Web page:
> *Subject: *[Proposal] CSS Property and Class Alias for CSS file
> compression
>
>
>
> I was looking through the archive, but I am not a native language speaker,
> and I  was not sure which keywords to use, so I am sure this was discussed
> already. I am sorry if I double.
>
>
>
> The main purpose of this proposal to make it possible to compress CSS file
> sizes.
>
>
>
> 1) Class Alias. At the beginning of CSS, document users may create map of
> classes. For example:
>
>
>
> :root {
>
>     .class-name: alias;
>
>     #idname: alias;
>
> }
>
>
>
> later users can use an alias name in CSS file to define properties. Very
> often save class is used a few times in CSS. Let's take an example from
> Bootstrap.
>
>
>
> .btn-group > .btn:not(:first-child),
>
> .btn-group > .btn-group:not(:first-child) {
>
>   margin-left: -1px;
>
> }
>
>
>
> .btn-group > .btn:not(:last-child):not(.dropdown-toggle),
>
> .btn-group > .btn-group:not(:last-child) > .btn {
>
>   border-top-right-radius: 0;
>
>   border-bottom-right-radius: 0;
>
> }
>
>
>
> .btn-group > .btn:not(:first-child),
>
> .btn-group > .btn-group:not(:first-child) > .btn {
>
>   border-top-left-radius: 0;
>
>   border-bottom-left-radius: 0;
>
> }
>
>
>
> Look how it could be with class alias
>
>
>
> :root {
>
>     .btn-group: btg;
>
> }
>
>
>
> .btg > .btn:not(:first-child),
>
> .btg > .btg:not(:first-child) {
>
>   margin-left: -1px;
>
> }
>
>
>
> .btg > .btn:not(:last-child):not(.dropdown-toggle),
>
> .btg > .btg:not(:last-child) > .btn {
>
>   border-top-right-radius: 0;
>
>   border-bottom-right-radius: 0;
>
> }
>
>
>
> .btg > .btn:not(:first-child),
>
> .btg > .btg:not(:first-child) > .btn {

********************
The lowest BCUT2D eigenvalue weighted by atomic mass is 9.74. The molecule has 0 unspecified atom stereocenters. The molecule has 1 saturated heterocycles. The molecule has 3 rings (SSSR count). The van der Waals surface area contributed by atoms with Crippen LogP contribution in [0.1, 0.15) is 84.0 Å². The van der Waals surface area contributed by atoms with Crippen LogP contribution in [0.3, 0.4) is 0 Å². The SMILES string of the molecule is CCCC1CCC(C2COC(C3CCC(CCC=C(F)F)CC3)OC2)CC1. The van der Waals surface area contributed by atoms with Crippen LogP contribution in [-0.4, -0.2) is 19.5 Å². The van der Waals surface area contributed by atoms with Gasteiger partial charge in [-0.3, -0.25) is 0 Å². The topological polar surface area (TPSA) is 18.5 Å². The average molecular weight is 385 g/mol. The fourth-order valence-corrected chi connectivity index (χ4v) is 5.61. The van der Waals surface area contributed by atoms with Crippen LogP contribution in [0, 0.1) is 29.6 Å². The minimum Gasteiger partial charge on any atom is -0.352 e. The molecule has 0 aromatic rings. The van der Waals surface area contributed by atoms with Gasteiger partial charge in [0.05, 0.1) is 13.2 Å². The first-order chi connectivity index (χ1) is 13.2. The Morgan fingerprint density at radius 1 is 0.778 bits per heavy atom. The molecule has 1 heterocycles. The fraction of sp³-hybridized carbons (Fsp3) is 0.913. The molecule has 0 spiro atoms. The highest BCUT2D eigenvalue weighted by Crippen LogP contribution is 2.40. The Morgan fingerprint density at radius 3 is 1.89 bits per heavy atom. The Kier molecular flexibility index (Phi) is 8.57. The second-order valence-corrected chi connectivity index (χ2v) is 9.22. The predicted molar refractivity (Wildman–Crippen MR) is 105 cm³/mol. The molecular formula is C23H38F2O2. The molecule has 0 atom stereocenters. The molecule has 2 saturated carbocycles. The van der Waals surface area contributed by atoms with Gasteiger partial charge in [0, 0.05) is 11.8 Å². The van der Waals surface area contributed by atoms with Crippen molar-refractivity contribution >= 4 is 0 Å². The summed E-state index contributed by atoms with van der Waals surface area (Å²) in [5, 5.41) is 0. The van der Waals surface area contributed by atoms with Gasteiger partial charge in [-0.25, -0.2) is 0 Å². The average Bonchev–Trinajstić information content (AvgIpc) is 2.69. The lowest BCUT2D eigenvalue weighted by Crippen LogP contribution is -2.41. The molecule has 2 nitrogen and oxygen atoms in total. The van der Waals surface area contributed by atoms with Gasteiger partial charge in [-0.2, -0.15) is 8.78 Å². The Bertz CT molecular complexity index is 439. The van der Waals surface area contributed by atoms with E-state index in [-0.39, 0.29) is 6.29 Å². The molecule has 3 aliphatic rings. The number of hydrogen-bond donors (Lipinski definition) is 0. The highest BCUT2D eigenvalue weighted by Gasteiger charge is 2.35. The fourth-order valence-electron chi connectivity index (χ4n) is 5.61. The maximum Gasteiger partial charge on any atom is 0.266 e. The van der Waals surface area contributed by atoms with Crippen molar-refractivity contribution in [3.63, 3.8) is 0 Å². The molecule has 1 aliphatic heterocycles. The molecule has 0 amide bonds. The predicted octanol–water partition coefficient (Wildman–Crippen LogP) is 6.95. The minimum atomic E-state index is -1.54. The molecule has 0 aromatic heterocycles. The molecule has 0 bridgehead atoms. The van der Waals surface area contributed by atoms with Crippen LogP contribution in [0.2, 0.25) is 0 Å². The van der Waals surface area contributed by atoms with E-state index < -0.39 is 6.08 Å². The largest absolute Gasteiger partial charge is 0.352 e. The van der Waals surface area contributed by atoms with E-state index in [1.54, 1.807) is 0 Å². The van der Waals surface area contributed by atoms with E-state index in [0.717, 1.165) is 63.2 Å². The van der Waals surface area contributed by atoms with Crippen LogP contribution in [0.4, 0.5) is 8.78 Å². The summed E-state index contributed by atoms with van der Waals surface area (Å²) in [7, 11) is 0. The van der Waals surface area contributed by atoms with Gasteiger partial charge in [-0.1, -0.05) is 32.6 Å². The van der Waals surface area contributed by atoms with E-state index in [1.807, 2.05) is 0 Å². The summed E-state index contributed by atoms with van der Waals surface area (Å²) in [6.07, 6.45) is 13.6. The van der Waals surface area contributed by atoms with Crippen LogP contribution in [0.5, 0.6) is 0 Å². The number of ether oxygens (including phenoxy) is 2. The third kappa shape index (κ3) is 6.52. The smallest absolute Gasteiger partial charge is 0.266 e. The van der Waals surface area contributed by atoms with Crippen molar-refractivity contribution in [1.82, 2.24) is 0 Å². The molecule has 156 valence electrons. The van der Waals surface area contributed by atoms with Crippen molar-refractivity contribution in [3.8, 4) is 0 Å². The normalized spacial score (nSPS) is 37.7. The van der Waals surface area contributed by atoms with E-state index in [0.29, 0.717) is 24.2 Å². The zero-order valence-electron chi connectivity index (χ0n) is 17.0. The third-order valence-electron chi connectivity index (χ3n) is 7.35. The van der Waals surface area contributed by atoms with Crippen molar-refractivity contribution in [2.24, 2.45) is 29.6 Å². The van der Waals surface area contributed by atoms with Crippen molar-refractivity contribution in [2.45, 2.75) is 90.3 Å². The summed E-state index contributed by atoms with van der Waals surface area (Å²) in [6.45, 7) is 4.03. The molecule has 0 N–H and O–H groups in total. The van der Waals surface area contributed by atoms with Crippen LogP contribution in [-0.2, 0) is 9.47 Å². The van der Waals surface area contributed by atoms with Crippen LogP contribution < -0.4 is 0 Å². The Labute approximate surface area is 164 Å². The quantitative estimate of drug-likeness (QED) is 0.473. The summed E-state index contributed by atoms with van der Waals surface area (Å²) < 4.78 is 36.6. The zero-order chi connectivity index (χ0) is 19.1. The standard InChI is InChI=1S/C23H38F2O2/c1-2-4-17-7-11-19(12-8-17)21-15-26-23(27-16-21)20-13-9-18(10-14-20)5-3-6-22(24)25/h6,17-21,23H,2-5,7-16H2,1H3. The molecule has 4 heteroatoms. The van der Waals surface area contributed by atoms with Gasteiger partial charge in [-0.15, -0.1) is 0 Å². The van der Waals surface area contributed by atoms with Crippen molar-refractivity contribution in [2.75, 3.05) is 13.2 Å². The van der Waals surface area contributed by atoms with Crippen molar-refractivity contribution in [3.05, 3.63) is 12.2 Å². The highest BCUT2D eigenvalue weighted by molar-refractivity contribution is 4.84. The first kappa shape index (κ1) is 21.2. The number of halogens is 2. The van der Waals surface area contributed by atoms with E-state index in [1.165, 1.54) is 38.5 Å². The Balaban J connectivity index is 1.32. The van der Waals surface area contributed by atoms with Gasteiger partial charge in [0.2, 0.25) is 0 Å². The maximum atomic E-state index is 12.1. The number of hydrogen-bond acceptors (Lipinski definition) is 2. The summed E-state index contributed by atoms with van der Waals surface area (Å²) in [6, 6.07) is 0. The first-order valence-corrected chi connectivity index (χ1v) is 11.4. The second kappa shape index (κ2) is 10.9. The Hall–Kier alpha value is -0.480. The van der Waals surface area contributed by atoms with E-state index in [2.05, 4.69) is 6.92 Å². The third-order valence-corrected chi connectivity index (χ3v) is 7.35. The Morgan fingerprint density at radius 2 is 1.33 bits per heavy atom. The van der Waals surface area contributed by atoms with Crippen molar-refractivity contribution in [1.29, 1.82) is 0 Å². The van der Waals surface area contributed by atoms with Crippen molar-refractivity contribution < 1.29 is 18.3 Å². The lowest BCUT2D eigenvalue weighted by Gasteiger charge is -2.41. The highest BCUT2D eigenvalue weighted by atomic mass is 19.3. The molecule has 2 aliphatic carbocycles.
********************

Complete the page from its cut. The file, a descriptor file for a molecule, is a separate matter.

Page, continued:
>
>   border-top-left-radius: 0;
>
>   border-bottom-left-radius: 0;
>
> }
>
>
>
> This significantly reduce size of the document if applicable to all
> classes.
>
>
>
> This allows end-user to use `btn-group` class and in CSS use a shorter
> version of it for file size reduction.
>
>
>
> 2) Property aliases. These aliases are not for the user to set. This is a
> proposal to be a part of the specification. Those are short versions of CSS
> properties. For instance, *border-bottom-left-radius* will have alias
> *bblr*. It is not for a developer to use. A developer will use classic
> property names or if he which he can use aliases of course. But the main
> Idea that these aliases could be used by 3d party post-processing packages.
> They will reduce CSS file sizу by replacing the full property name with
> shot one.  Look for example the same  CSS code. But here I made :last-child
> an alias too.
>
>
>
>
>
> :root {
>
>     .btn-group: btg;
>
>     .dropdown-toggle: ddt;
>
> }
>
>
>
> .btg > .btn:not(:fc),
>
> .btg > .btg:not(:fc) {
>
>   ml: -1px;
>
> }
>
>
>
> .btg > .btn:not(:lc):not(.ddt),
>
> .btg > .btg:not(:lc) > .btn {
>
>   btrr: 0;
>
>   bbrr: 0;
>
> }
>
>
>
> .btg > .btn:not(:fc),
>
> .btg > .btg:not(:fc) > .btn {
>
>   btlr: 0;
>
>   bblr: 0;
>
> }
>
>
>
> This implementation will allow developers to continue using classic
> property names and even browser inspectors to show the full property names
> even if there are short properties in a CSS file. At the same time it will
> allow post-process CSS and reduce size not even twice but 3 or even 4
> folds. ше will be completely transparent. I mean no one will see those
> short versions until look into the source. All the other dive developers as
> in his CSS as in a browser inspector see full properties, and webpack,
> grunt or gulp tools automatically compress it.
>
>
>
> Sincerely
> Sergey Romanov
>
> Skype: serhioromano
>
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Received on Monday, 21 October 2019 06:59:58 UTC